This post is part of a new project that I’m working on. Visit Jess Alston’s website to learn more about the Dig Deep Podcast.
My trip to Italy felt like my Cheryl Strayed and Reese Witherspoon Wild journey (the book and the movie), pushing my body in ways that I didn’t know I could handle. One day in my journal, I noted that we walked 20,491 steps, the equivalent of 9.2 miles in 100-degree heat. My ankles swelled up so badly that all I could think about was each step, each ache, each moment that I had to push through the pain. And I wore lace up Fila tennis shoes with maxi skirts, a fashion combo I hope I never have to repeat.
The body of Christ became my body parts that stopped functioning properly. They were my eyes when my contacts clouded over, causing me to sink back from the group. They were my feet when my cankles felt unbearable. They were my mouth when I felt so worried about my teeth falling out, as I went while in the middle of my extensive journey to get a new smile. They were my brain when all I could only think on behalf of my spiraling anxiety telling me on repeat, I can’t do this, I can’t do this.
They were my heart when I doubted if God was really taking care of me in my life.
This week, I delivered the message for Dig Deep about the unity and diversity of the body of Christ. Once upon a time (last month), I told God that I would write him anything, but that I would never, ever speak.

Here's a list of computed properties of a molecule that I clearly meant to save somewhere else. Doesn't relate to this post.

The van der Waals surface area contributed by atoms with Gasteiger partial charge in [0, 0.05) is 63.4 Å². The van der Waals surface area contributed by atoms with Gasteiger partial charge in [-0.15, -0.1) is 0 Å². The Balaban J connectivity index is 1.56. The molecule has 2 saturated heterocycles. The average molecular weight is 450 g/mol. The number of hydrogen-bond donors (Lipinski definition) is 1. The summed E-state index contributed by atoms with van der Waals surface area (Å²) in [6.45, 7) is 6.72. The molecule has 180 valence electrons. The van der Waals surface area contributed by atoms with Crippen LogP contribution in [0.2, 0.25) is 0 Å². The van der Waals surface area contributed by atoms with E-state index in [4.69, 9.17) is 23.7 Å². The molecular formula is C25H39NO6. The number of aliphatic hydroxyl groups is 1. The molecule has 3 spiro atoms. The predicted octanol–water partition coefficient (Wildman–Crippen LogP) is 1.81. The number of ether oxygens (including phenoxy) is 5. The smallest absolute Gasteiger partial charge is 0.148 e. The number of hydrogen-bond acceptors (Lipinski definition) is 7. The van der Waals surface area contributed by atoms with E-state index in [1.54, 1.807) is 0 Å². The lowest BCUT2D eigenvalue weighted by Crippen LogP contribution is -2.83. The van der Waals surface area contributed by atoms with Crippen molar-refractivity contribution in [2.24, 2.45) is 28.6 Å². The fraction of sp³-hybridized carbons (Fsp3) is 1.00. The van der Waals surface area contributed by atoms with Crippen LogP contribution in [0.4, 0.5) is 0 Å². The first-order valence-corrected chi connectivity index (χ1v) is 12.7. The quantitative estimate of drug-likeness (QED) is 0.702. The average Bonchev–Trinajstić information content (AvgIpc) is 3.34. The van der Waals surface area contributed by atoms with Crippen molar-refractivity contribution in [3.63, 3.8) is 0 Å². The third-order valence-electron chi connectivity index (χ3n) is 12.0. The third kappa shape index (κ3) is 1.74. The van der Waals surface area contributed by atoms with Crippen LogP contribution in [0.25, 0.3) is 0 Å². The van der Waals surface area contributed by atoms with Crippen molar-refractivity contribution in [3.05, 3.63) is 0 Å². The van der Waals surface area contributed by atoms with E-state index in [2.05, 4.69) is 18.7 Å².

So there’s that.
Here’s how I prayed at 5 a.m. on Tuesday as I swallowed my butterflies: God, use the body of Christ as my body this morning. This body that I have, right here, right now? It’s not made for speaking. Can I borrow what I need from them for these 30 minutes? Give me Jess’s brain for a touch of her wisdom. Give me my mom’s gift of teaching for just a few minutes. Give me Katharine’s spirit for a dash of her enthusiasm… (the list went on.)
Brandon told me that God made my mouth, that I am strong and powerful. That I can do this. That we can do this. I can’t stand up there alone, so please, if you’ve ever before made us one body, could you do that for me as I stand up to speak?
And, mostly, I prayed for words to come out. His words, preferably. Amen.
Here’s what my group discussion left me thinking about:
- Love languages matter. When we think about serving someone, acting as their hands, feet, mouth, eyes, brain, and heart, we often think about what we would need and appreciate. But what about the other person? Do you know their love languages to understand what would have the greatest impact on them? It might mean stepping out of your comfort zone to give words of affirmation when you’re more of a gift giver.
- It’s the unexpected moments that stick with you. We hold onto the memory when someone goes above and beyond the normal bringing of meals after a baby’s birth. It’s the people who don’t just drop the meal off, but stay and pray over you when your body needs an unexpected extra push to recovery.
- It’s always the little things. We’ve heard this saying before, but it holds a wealth of truth. When you stop and take time to make an easy connection, like I could pick someone’s kid up from there and drive him here, it can feel so simple that it doesn’t mean much. But it’s just the opposite. That one small act could change someone’s day, week, or even month.
The truth is this: We need each other. Always have, always will.
One body? It’s work. The messy and the beautiful kind of work.
Leave a Reply